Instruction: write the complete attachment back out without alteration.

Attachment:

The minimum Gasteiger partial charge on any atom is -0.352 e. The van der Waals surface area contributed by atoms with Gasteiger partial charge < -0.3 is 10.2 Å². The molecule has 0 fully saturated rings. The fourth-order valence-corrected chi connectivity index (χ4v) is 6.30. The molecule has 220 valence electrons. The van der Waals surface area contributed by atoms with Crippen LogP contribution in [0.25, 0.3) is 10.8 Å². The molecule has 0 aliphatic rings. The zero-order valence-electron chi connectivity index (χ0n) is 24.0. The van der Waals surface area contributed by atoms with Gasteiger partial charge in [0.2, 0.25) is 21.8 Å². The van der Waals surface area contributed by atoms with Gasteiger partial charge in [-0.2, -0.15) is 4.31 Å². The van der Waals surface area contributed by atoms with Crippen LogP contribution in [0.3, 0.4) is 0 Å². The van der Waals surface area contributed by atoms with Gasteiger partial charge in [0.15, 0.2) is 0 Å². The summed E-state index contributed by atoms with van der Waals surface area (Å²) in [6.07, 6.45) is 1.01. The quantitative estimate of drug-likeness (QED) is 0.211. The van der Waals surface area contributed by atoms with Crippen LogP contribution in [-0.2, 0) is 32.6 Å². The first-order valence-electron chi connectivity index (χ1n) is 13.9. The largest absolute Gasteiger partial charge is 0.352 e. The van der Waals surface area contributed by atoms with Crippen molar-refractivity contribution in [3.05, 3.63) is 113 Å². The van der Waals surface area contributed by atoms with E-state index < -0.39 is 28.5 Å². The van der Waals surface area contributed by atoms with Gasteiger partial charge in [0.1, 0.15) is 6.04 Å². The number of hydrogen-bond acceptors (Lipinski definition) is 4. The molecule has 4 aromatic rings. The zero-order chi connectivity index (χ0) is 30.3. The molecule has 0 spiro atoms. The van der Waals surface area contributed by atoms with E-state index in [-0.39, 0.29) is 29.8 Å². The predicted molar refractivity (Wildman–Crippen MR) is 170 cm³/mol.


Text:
The minimum Gasteiger partial charge on any atom is -0.352 e. The van der Waals surface area contributed by atoms with Gasteiger partial charge < -0.3 is 10.2 Å². The molecule has 0 fully saturated rings. The fourth-order valence-corrected chi connectivity index (χ4v) is 6.30. The molecule has 220 valence electrons. The van der Waals surface area contributed by atoms with Crippen LogP contribution in [0.25, 0.3) is 10.8 Å². The molecule has 0 aliphatic rings. The zero-order valence-electron chi connectivity index (χ0n) is 24.0. The van der Waals surface area contributed by atoms with Gasteiger partial charge in [0.2, 0.25) is 21.8 Å². The van der Waals surface area contributed by atoms with Gasteiger partial charge in [-0.2, -0.15) is 4.31 Å². The van der Waals surface area contributed by atoms with Crippen LogP contribution in [0.3, 0.4) is 0 Å². The van der Waals surface area contributed by atoms with Gasteiger partial charge in [0.15, 0.2) is 0 Å². The summed E-state index contributed by atoms with van der Waals surface area (Å²) in [6.07, 6.45) is 1.01. The quantitative estimate of drug-likeness (QED) is 0.211. The van der Waals surface area contributed by atoms with Crippen LogP contribution in [-0.2, 0) is 32.6 Å². The first-order valence-electron chi connectivity index (χ1n) is 13.9. The largest absolute Gasteiger partial charge is 0.352 e. The van der Waals surface area contributed by atoms with Crippen molar-refractivity contribution in [3.05, 3.63) is 113 Å². The van der Waals surface area contributed by atoms with E-state index < -0.39 is 28.5 Å². The van der Waals surface area contributed by atoms with Gasteiger partial charge in [0.1, 0.15) is 6.04 Å². The number of hydrogen-bond acceptors (Lipinski definition) is 4. The molecule has 4 aromatic rings. The zero-order chi connectivity index (χ0) is 30.3. The molecule has 0 spiro atoms. The van der Waals surface area contributed by atoms with E-state index in [-0.39, 0.29) is 29.8 Å². The predicted molar refractivity (Wildman–Crippen MR) is 170 cm³/mol.